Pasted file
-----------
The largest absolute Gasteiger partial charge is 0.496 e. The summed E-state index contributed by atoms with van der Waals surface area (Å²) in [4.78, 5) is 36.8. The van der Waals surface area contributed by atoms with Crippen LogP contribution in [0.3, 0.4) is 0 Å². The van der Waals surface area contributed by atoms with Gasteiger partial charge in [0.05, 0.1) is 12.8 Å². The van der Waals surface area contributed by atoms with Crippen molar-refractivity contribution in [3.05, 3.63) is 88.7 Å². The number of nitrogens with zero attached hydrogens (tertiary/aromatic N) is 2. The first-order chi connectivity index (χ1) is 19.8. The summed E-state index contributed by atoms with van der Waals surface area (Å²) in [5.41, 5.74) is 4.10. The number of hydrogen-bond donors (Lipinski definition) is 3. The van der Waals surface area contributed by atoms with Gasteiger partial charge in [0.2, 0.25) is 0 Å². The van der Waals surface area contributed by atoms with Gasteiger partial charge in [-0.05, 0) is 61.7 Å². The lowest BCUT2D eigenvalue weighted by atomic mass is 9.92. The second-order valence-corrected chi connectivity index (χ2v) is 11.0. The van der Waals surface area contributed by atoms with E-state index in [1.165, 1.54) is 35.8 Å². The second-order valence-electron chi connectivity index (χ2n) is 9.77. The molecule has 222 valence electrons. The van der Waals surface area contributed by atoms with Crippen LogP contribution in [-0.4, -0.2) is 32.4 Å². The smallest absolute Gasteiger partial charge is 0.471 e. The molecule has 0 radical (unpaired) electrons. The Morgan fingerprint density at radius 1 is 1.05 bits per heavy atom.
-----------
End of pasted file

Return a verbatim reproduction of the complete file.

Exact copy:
The largest absolute Gasteiger partial charge is 0.496 e. The summed E-state index contributed by atoms with van der Waals surface area (Å²) in [4.78, 5) is 36.8. The van der Waals surface area contributed by atoms with Crippen LogP contribution in [0.3, 0.4) is 0 Å². The van der Waals surface area contributed by atoms with Gasteiger partial charge in [0.05, 0.1) is 12.8 Å². The van der Waals surface area contributed by atoms with Crippen molar-refractivity contribution in [3.05, 3.63) is 88.7 Å². The number of nitrogens with zero attached hydrogens (tertiary/aromatic N) is 2. The first-order chi connectivity index (χ1) is 19.8. The summed E-state index contributed by atoms with van der Waals surface area (Å²) in [5.41, 5.74) is 4.10. The number of hydrogen-bond donors (Lipinski definition) is 3. The van der Waals surface area contributed by atoms with Gasteiger partial charge in [0.2, 0.25) is 0 Å². The van der Waals surface area contributed by atoms with Gasteiger partial charge in [-0.05, 0) is 61.7 Å². The lowest BCUT2D eigenvalue weighted by atomic mass is 9.92. The second-order valence-corrected chi connectivity index (χ2v) is 11.0. The van der Waals surface area contributed by atoms with E-state index in [1.165, 1.54) is 35.8 Å². The second-order valence-electron chi connectivity index (χ2n) is 9.77. The molecule has 222 valence electrons. The van der Waals surface area contributed by atoms with Crippen LogP contribution in [-0.4, -0.2) is 32.4 Å². The smallest absolute Gasteiger partial charge is 0.471 e. The molecule has 0 radical (unpaired) electrons. The Morgan fingerprint density at radius 1 is 1.05 bits per heavy atom.